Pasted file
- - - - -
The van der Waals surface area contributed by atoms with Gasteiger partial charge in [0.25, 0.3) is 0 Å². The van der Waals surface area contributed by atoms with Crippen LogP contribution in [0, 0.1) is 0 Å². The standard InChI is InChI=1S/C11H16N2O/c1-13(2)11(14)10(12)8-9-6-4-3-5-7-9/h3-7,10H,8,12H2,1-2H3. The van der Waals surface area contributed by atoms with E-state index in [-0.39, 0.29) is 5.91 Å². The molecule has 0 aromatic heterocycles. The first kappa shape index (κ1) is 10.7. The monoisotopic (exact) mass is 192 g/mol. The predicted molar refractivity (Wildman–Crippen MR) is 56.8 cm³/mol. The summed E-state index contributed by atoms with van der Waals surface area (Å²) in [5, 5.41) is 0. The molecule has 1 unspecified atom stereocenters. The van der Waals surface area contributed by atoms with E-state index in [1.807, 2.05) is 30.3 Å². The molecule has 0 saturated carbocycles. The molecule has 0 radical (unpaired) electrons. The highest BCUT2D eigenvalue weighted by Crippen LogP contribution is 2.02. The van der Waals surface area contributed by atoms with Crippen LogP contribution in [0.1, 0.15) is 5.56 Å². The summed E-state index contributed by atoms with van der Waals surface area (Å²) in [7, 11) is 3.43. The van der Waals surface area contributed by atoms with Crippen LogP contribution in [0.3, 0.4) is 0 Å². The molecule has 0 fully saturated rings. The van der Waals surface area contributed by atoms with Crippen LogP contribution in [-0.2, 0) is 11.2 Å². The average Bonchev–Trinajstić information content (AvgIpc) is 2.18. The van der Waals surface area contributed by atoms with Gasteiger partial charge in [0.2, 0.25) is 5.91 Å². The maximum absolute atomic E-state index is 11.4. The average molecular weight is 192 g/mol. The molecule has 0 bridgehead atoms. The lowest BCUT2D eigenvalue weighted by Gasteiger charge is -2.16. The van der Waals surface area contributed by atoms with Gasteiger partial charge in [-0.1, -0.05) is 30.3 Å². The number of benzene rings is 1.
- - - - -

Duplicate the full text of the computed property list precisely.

The van der Waals surface area contributed by atoms with Gasteiger partial charge in [0.25, 0.3) is 0 Å². The van der Waals surface area contributed by atoms with Crippen LogP contribution in [0, 0.1) is 0 Å². The standard InChI is InChI=1S/C11H16N2O/c1-13(2)11(14)10(12)8-9-6-4-3-5-7-9/h3-7,10H,8,12H2,1-2H3. The van der Waals surface area contributed by atoms with E-state index in [-0.39, 0.29) is 5.91 Å². The molecule has 0 aromatic heterocycles. The first kappa shape index (κ1) is 10.7. The monoisotopic (exact) mass is 192 g/mol. The predicted molar refractivity (Wildman–Crippen MR) is 56.8 cm³/mol. The summed E-state index contributed by atoms with van der Waals surface area (Å²) in [5, 5.41) is 0. The molecule has 1 unspecified atom stereocenters. The van der Waals surface area contributed by atoms with E-state index in [1.807, 2.05) is 30.3 Å². The molecule has 0 saturated carbocycles. The molecule has 0 radical (unpaired) electrons. The highest BCUT2D eigenvalue weighted by Crippen LogP contribution is 2.02. The van der Waals surface area contributed by atoms with Crippen LogP contribution in [0.1, 0.15) is 5.56 Å². The summed E-state index contributed by atoms with van der Waals surface area (Å²) in [7, 11) is 3.43. The van der Waals surface area contributed by atoms with Crippen LogP contribution in [0.3, 0.4) is 0 Å². The molecule has 0 fully saturated rings. The van der Waals surface area contributed by atoms with Crippen LogP contribution in [-0.2, 0) is 11.2 Å². The average Bonchev–Trinajstić information content (AvgIpc) is 2.18. The van der Waals surface area contributed by atoms with Gasteiger partial charge in [0.2, 0.25) is 5.91 Å². The maximum absolute atomic E-state index is 11.4. The average molecular weight is 192 g/mol. The molecule has 0 bridgehead atoms. The lowest BCUT2D eigenvalue weighted by Gasteiger charge is -2.16. The van der Waals surface area contributed by atoms with Gasteiger partial charge in [-0.1, -0.05) is 30.3 Å². The number of benzene rings is 1.